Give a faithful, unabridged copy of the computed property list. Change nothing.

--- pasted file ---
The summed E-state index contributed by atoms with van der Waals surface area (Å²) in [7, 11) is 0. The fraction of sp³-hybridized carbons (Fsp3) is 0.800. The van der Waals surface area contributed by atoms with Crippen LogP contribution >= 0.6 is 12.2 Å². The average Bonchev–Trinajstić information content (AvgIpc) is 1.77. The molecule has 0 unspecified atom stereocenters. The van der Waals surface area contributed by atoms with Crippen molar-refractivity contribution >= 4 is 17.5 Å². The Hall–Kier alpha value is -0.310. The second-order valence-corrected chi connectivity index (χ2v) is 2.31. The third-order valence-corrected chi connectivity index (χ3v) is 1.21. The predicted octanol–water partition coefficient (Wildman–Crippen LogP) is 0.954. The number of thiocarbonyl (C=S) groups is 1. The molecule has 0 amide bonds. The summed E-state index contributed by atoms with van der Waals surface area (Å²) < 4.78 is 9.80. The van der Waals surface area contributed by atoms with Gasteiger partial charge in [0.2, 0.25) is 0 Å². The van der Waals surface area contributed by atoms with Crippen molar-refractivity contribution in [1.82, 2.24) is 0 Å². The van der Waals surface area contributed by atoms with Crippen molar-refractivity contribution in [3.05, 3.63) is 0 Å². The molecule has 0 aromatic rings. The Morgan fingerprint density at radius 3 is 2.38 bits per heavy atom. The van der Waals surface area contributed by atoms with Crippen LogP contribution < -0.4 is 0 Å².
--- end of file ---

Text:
The summed E-state index contributed by atoms with van der Waals surface area (Å²) in [7, 11) is 0. The fraction of sp³-hybridized carbons (Fsp3) is 0.800. The van der Waals surface area contributed by atoms with Crippen LogP contribution >= 0.6 is 12.2 Å². The average Bonchev–Trinajstić information content (AvgIpc) is 1.77. The molecule has 0 unspecified atom stereocenters. The van der Waals surface area contributed by atoms with Crippen molar-refractivity contribution >= 4 is 17.5 Å². The Hall–Kier alpha value is -0.310. The second-order valence-corrected chi connectivity index (χ2v) is 2.31. The third-order valence-corrected chi connectivity index (χ3v) is 1.21. The predicted octanol–water partition coefficient (Wildman–Crippen LogP) is 0.954. The number of thiocarbonyl (C=S) groups is 1. The molecule has 0 amide bonds. The summed E-state index contributed by atoms with van der Waals surface area (Å²) < 4.78 is 9.80. The van der Waals surface area contributed by atoms with Gasteiger partial charge in [0.2, 0.25) is 0 Å². The van der Waals surface area contributed by atoms with Crippen molar-refractivity contribution in [1.82, 2.24) is 0 Å². The van der Waals surface area contributed by atoms with Crippen molar-refractivity contribution in [3.05, 3.63) is 0 Å². The molecule has 0 aromatic rings. The Morgan fingerprint density at radius 3 is 2.38 bits per heavy atom. The van der Waals surface area contributed by atoms with Crippen LogP contribution < -0.4 is 0 Å².